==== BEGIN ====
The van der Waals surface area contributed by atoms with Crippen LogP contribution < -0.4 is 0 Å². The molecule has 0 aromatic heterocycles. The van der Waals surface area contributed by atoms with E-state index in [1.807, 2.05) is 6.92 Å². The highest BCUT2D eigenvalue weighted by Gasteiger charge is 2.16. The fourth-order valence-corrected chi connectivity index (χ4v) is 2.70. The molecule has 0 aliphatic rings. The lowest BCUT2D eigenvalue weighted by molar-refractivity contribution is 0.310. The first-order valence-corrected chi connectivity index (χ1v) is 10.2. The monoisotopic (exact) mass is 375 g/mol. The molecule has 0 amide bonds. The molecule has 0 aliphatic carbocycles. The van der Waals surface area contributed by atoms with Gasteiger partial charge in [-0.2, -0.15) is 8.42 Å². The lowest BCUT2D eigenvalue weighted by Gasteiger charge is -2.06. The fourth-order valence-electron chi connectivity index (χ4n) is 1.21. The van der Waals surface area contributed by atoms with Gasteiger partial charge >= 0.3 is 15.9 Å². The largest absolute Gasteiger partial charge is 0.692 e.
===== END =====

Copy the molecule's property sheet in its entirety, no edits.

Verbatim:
The van der Waals surface area contributed by atoms with Crippen LogP contribution < -0.4 is 0 Å². The molecule has 0 aromatic heterocycles. The van der Waals surface area contributed by atoms with E-state index in [1.807, 2.05) is 6.92 Å². The highest BCUT2D eigenvalue weighted by Gasteiger charge is 2.16. The fourth-order valence-corrected chi connectivity index (χ4v) is 2.70. The molecule has 0 aliphatic rings. The lowest BCUT2D eigenvalue weighted by molar-refractivity contribution is 0.310. The first-order valence-corrected chi connectivity index (χ1v) is 10.2. The monoisotopic (exact) mass is 375 g/mol. The molecule has 0 amide bonds. The molecule has 0 aliphatic carbocycles. The van der Waals surface area contributed by atoms with Gasteiger partial charge in [-0.2, -0.15) is 8.42 Å². The lowest BCUT2D eigenvalue weighted by Gasteiger charge is -2.06. The fourth-order valence-electron chi connectivity index (χ4n) is 1.21. The van der Waals surface area contributed by atoms with Gasteiger partial charge >= 0.3 is 15.9 Å². The largest absolute Gasteiger partial charge is 0.692 e.